AP berichtet über Schuttsammler auf dem Gelände des "Yassir Arafat International Airport" in Gaza, der lediglich von 1998 bis 2001 funktionsfähig war. Ein Auszug:
"The fate of Gaza's airport reflects the territory's decline over the last decade. At its festive opening in 1998, the late Palestinian leader Yasser Arafat flashed a victory sign from the runway as each of the first seven flights touched down. 'This is a preparation for the declaration of the Palestinian state,' he said at the time.
In the late 1990s, the $75 million facility had a Moroccan-themed passenger terminal, a VIP lounge and a runway long enough to receive all but the biggest jumbo jets.
Its last flight left in 2001, a year after the outbreak of the second Palestinian uprising against the Israeli occupation. Israeli forces later shelled the airport, positioned tanks inside and knocked down its outer wall and air control tower.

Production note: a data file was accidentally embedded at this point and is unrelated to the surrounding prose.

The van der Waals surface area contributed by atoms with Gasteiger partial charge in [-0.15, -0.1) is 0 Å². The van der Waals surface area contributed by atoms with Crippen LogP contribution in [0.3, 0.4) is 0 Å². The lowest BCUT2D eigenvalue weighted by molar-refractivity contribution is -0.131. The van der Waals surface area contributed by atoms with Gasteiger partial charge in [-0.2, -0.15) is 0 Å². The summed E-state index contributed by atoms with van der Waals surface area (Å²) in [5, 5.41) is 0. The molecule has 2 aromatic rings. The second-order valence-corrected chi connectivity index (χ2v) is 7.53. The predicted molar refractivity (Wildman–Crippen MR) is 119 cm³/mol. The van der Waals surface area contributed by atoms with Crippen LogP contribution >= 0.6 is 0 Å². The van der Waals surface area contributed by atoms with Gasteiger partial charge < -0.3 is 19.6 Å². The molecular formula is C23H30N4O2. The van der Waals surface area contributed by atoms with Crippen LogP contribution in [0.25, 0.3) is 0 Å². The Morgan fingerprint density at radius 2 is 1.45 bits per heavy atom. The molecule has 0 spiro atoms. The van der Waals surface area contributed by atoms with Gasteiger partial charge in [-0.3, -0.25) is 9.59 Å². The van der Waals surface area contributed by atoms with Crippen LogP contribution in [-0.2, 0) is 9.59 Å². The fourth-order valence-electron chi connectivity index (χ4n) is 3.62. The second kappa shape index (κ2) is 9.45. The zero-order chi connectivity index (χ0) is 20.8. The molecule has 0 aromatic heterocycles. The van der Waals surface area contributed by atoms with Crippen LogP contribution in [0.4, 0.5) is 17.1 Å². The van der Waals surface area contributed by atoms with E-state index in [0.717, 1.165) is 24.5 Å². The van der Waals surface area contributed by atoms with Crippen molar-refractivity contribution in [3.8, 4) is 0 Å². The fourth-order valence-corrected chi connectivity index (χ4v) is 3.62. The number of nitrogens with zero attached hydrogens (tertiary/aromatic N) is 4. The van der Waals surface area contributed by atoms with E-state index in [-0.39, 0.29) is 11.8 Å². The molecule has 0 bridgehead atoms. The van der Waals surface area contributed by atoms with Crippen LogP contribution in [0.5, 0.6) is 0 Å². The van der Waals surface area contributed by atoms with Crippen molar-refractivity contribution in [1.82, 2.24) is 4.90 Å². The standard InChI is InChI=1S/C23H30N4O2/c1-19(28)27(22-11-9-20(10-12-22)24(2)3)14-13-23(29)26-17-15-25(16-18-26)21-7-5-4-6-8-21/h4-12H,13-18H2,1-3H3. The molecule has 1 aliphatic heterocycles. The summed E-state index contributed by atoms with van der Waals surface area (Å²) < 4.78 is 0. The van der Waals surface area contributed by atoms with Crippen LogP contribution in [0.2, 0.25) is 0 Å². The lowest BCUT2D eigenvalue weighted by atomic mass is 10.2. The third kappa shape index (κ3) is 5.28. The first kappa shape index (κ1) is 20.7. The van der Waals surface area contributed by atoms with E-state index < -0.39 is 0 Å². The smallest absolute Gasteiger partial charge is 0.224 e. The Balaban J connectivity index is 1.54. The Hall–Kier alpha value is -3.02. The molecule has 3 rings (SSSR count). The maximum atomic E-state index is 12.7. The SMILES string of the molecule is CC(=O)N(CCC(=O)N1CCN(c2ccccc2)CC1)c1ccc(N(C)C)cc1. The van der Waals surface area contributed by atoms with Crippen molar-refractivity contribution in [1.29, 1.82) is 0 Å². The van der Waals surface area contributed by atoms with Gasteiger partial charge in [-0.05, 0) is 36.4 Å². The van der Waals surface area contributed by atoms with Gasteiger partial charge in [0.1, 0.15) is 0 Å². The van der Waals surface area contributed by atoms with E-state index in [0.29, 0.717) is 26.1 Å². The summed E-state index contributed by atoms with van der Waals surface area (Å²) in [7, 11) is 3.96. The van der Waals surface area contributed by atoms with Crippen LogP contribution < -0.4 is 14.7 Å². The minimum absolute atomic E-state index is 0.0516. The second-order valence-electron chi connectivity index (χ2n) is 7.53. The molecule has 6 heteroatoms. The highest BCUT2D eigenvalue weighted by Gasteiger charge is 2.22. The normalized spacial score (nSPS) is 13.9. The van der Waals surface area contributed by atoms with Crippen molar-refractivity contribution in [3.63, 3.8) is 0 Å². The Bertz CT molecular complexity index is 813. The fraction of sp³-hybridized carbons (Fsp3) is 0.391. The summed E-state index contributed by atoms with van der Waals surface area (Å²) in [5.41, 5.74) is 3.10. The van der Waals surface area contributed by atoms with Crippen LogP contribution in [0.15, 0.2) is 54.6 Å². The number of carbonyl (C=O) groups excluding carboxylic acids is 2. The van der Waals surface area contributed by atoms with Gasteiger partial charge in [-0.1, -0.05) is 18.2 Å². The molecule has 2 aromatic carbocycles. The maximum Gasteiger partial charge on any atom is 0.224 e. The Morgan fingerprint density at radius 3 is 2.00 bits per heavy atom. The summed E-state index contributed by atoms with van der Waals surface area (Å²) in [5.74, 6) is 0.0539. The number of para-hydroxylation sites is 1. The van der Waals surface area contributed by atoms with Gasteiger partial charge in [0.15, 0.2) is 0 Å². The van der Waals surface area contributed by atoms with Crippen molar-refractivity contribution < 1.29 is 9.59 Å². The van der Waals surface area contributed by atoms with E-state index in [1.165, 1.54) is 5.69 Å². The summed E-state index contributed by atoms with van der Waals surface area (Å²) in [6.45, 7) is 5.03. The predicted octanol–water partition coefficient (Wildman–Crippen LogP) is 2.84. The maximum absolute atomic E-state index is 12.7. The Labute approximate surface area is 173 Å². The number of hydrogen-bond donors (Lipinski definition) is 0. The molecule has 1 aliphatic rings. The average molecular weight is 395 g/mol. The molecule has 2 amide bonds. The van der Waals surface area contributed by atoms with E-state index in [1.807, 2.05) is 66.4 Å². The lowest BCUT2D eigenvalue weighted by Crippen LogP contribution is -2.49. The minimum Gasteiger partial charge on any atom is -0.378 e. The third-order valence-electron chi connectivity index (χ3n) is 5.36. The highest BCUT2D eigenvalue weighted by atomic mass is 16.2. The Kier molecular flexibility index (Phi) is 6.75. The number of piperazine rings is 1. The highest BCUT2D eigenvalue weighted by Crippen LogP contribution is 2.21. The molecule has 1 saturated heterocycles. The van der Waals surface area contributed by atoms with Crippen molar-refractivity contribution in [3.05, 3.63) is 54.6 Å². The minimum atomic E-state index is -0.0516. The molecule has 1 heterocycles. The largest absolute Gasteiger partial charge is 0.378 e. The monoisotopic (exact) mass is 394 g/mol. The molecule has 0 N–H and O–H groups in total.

They have regularly bombed it since militants linked to Hamas captured an Israeli soldier in 2006, badly damaging the terminals and most of the runway.
Gaza looters — including women and children as young as 14 — have followed each step in its destruction, first hauling off doors, tiles, windows and air conditioners and now coming for the metal in the walls and gravel under the tarmac.
Gaza's other sites have been mostly picked clean, making the airport Gaza's final scavenging frontier, with the largest number of workers turning out there on any given day.
Last month, the U.N. prevented scavenging at the site for about two weeks to prepare for an event at which more than 7,000 children simultaneously dribbled basketballs on an intact part of runway in an attempt to enter the Guinness Book of World Records.
After the event, the workers dug up that strip too, leaving behind a vast field of broken chunks of asphalt.
Seeking refuge from the midday sun under a destroyed terminal on Monday, Rami Abu Warda, 23, and a group of other workers calculated their profits.
After subtracting their costs for transportation and equipment rental, Abu Warda handed each man his share: just under $15.
'This is a blessing from God,' he said, slipping his cut into his wallet."